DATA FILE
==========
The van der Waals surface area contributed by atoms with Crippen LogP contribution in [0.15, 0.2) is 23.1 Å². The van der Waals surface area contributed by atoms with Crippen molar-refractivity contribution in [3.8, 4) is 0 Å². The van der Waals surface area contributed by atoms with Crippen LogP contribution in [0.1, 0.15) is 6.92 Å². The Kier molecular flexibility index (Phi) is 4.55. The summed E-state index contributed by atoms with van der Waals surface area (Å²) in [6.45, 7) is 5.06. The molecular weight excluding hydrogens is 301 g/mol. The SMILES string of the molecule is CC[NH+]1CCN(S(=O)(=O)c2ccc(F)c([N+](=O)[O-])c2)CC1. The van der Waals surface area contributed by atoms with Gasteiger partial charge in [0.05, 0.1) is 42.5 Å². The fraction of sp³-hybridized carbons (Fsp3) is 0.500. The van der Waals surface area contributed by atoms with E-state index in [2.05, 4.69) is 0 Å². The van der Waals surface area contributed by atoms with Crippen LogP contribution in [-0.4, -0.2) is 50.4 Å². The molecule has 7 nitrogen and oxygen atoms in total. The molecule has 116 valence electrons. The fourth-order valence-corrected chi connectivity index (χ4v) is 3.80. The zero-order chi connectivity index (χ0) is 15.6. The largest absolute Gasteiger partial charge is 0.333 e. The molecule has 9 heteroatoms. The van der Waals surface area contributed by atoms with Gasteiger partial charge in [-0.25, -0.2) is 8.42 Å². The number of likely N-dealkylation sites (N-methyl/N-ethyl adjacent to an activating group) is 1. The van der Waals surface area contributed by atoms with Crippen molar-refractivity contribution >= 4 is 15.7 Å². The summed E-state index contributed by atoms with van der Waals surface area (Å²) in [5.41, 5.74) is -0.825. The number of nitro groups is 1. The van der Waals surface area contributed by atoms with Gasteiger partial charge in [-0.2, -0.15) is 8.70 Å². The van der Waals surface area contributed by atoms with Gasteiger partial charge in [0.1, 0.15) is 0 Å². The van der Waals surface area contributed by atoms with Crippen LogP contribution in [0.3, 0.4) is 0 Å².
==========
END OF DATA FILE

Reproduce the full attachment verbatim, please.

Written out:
The van der Waals surface area contributed by atoms with Crippen LogP contribution in [0.15, 0.2) is 23.1 Å². The van der Waals surface area contributed by atoms with Crippen molar-refractivity contribution in [3.8, 4) is 0 Å². The van der Waals surface area contributed by atoms with Crippen LogP contribution in [0.1, 0.15) is 6.92 Å². The Kier molecular flexibility index (Phi) is 4.55. The summed E-state index contributed by atoms with van der Waals surface area (Å²) in [6.45, 7) is 5.06. The molecular weight excluding hydrogens is 301 g/mol. The SMILES string of the molecule is CC[NH+]1CCN(S(=O)(=O)c2ccc(F)c([N+](=O)[O-])c2)CC1. The van der Waals surface area contributed by atoms with Gasteiger partial charge in [0.05, 0.1) is 42.5 Å². The fraction of sp³-hybridized carbons (Fsp3) is 0.500. The van der Waals surface area contributed by atoms with E-state index in [2.05, 4.69) is 0 Å². The van der Waals surface area contributed by atoms with Crippen LogP contribution in [-0.4, -0.2) is 50.4 Å². The molecule has 7 nitrogen and oxygen atoms in total. The molecule has 116 valence electrons. The fourth-order valence-corrected chi connectivity index (χ4v) is 3.80. The zero-order chi connectivity index (χ0) is 15.6. The largest absolute Gasteiger partial charge is 0.333 e. The molecule has 9 heteroatoms. The van der Waals surface area contributed by atoms with Gasteiger partial charge in [-0.25, -0.2) is 8.42 Å². The number of likely N-dealkylation sites (N-methyl/N-ethyl adjacent to an activating group) is 1. The van der Waals surface area contributed by atoms with Crippen molar-refractivity contribution >= 4 is 15.7 Å². The summed E-state index contributed by atoms with van der Waals surface area (Å²) in [5.41, 5.74) is -0.825. The number of nitro groups is 1. The van der Waals surface area contributed by atoms with Gasteiger partial charge in [-0.2, -0.15) is 8.70 Å². The van der Waals surface area contributed by atoms with Gasteiger partial charge in [0.1, 0.15) is 0 Å². The van der Waals surface area contributed by atoms with Crippen LogP contribution in [0.3, 0.4) is 0 Å².